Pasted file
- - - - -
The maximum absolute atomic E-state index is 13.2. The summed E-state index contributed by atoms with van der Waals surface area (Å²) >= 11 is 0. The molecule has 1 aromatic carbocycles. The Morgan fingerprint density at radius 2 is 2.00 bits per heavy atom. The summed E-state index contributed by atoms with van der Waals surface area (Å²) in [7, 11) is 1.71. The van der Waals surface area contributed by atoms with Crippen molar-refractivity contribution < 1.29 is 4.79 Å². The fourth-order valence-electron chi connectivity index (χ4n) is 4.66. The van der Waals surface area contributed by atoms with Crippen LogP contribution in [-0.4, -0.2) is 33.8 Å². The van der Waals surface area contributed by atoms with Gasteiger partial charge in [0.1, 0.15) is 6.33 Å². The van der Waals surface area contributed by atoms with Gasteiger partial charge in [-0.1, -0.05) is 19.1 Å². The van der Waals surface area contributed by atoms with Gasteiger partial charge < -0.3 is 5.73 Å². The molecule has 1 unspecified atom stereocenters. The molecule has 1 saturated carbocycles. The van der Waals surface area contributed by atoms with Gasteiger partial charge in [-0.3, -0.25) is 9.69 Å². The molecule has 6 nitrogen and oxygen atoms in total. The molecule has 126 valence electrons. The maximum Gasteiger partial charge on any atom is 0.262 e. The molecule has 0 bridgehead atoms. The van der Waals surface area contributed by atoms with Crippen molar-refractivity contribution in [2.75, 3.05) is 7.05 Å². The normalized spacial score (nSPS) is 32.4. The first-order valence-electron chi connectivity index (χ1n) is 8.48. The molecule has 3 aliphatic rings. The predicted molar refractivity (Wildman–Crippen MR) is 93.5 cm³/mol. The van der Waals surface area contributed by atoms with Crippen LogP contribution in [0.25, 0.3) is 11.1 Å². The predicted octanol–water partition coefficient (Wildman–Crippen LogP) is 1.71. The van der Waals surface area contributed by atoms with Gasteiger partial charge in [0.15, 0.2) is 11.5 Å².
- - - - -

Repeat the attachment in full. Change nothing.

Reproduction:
The maximum absolute atomic E-state index is 13.2. The summed E-state index contributed by atoms with van der Waals surface area (Å²) >= 11 is 0. The molecule has 1 aromatic carbocycles. The Morgan fingerprint density at radius 2 is 2.00 bits per heavy atom. The summed E-state index contributed by atoms with van der Waals surface area (Å²) in [7, 11) is 1.71. The van der Waals surface area contributed by atoms with Crippen molar-refractivity contribution < 1.29 is 4.79 Å². The fourth-order valence-electron chi connectivity index (χ4n) is 4.66. The van der Waals surface area contributed by atoms with Crippen LogP contribution in [-0.4, -0.2) is 33.8 Å². The van der Waals surface area contributed by atoms with Gasteiger partial charge in [0.1, 0.15) is 6.33 Å². The van der Waals surface area contributed by atoms with Gasteiger partial charge in [-0.1, -0.05) is 19.1 Å². The van der Waals surface area contributed by atoms with Gasteiger partial charge < -0.3 is 5.73 Å². The molecule has 1 unspecified atom stereocenters. The molecule has 1 saturated carbocycles. The van der Waals surface area contributed by atoms with Gasteiger partial charge in [-0.3, -0.25) is 9.69 Å². The molecule has 6 nitrogen and oxygen atoms in total. The molecule has 126 valence electrons. The maximum Gasteiger partial charge on any atom is 0.262 e. The molecule has 0 bridgehead atoms. The van der Waals surface area contributed by atoms with Crippen molar-refractivity contribution in [2.75, 3.05) is 7.05 Å². The normalized spacial score (nSPS) is 32.4. The first-order valence-electron chi connectivity index (χ1n) is 8.48. The molecule has 3 aliphatic rings. The predicted molar refractivity (Wildman–Crippen MR) is 93.5 cm³/mol. The van der Waals surface area contributed by atoms with Crippen LogP contribution in [0.25, 0.3) is 11.1 Å². The predicted octanol–water partition coefficient (Wildman–Crippen LogP) is 1.71. The van der Waals surface area contributed by atoms with Gasteiger partial charge in [0.15, 0.2) is 11.5 Å².